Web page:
DargonZine retains the right to reproduce its own issues and reprint stories for special collections such as “Best Of” issues. The names “Dargon” and “DargonZine” are copyrighted by the editor. The author retains all other rights. A copyright notice to that effect appears in every issue.Be aware that most publishing houses and magazines consider publication in DargonZine to constitute surrender of “first publication rights”. This has implications for writers who wish to print their Dargon stories elsewhere.Also note that your use of other writers’ characters is with their permission — they retain the rights to those characters. Unauthorized use of characters and things that are not yours, in stories that are printed elsewhere, constitutes a violation of copyright laws. Because of these issues and the essentially collaborative nature of stories which take place within the shared milieu, DargonZine stories cannot be published outside DargonZine itself unless reworked so that they no longer reference the shared world or any other elements which the publishing writer does not have exclusive ownership of.
- Do I retain control of the characters and things I contribute?
Once you have introduced something to the project, anyone can (with your permission) use it. After you leave the project, your characters and things become free game for anyone to use. Writers are encouraged both to use other writers’ characters and places, and also to create characters and places and things that other writers can reference in their stories.While you are an active Dargon Project member, you are the “curator” of the characters, places, and things that you create. You are the authority on those things, and have final say in what can be printed regarding it, unless you are overruled by the group as a whole. However, if you leave the project, the project retains the right to use those characters and things within future Dargon Project stories. “Curatorship” of those entities may also be transferred to other active writers.
- Can I use other peoples’ characters and things?
As this is a collaborative anthology, authors are highly encouraged to use other writers’ characters, but there are some important factors to be kept in mind. Above all, check with the curator of the character. That character may be destined to do something else or be in the wrong geographic location or be out of touch in terms of timeframe. If the original curator is no longer with the Project, check with the group to see if someone else has adopted or is using the character in their work.
- How do you resolve conflicts?
Obviously, the first thing to try is compromise. If differences of opinion still exist, the opinion of the majority of active Dargon Project writers generally rules. In cases where a conflict cannot be resolved through consensus, the editor has the final say, but this rarely happens.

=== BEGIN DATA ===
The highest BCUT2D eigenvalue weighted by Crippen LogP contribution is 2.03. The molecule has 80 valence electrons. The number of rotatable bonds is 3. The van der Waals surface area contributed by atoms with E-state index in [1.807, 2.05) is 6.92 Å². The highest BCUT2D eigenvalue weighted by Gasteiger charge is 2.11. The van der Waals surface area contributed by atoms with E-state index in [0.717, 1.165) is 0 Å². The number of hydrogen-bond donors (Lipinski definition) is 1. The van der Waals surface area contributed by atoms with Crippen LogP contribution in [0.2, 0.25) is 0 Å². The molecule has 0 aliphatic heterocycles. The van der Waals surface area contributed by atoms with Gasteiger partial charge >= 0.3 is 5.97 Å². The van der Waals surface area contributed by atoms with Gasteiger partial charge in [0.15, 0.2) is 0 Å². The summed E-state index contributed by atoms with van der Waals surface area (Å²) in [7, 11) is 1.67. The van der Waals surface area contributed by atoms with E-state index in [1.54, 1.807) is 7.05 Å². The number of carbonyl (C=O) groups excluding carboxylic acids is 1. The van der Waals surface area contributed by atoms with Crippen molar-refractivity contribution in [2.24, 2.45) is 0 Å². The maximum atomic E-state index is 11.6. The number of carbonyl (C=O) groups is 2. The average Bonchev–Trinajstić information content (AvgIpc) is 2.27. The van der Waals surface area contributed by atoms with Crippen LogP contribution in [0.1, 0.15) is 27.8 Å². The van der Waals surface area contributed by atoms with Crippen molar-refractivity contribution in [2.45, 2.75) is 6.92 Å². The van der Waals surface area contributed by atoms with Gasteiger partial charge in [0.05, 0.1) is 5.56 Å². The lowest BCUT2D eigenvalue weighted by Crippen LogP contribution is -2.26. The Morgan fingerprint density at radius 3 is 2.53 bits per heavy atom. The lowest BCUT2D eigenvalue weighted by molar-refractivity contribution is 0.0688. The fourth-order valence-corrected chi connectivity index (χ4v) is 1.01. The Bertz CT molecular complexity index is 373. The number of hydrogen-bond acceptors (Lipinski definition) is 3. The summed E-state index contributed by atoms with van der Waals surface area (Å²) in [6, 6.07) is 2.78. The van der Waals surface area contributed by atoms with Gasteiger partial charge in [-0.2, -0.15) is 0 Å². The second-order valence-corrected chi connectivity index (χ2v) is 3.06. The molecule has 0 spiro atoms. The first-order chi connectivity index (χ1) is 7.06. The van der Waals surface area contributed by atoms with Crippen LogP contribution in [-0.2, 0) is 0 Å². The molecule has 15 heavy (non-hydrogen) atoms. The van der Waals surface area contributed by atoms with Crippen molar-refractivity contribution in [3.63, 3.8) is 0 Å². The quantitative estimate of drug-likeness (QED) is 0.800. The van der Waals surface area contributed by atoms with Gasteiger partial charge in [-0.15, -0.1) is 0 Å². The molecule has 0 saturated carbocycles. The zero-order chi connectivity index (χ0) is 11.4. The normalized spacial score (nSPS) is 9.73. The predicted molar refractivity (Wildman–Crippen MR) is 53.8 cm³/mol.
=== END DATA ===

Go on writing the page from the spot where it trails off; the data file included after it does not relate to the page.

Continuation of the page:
- Is there anything else I have to do as a project member?
As a project member, you are expected to be an active participant in the discussions that take place on forum and the email list. You are expected to provide opinions and critiques of other authors’ ideas and stories in a timely manner. Your comments on stories should be turned around within two to three weeks at most. And don’t forget those monthly status reports! In short, Dargon is not a place for lurkers!Individuals who do not actively participate in the project and are “idle” for several months at a time will periodically be removed from the Dargon Project at the editor’s discretion.When you join the Dargon Project, you will find some people who are better writers than you, and some who aren’t as good, and many with specific areas of knowledge. One of the difficulties you face is taking blunt criticism of your writing maturely, without getting emotional. Remember that criticism is intended to improve your writing.
You are also expected to provide criticism of others’ works in a sensitive and constructive way. Be considerate in your comments. The goal of the project is to provide a supportive environment for aspiring writers who wish to improve.
Above all else, be a professional.
Our writers are invited to attend the DargonZine Writers’ Summit, which is held in a different location each year. The Summit is about half work and half sightseeing, and lots of fun.
It is also hoped that you’ll help promote the magazine by telling your friends and encouraging people you meet on the net to subscribe. The magazine’s success is in your hands, and we hope that you can help us make it better.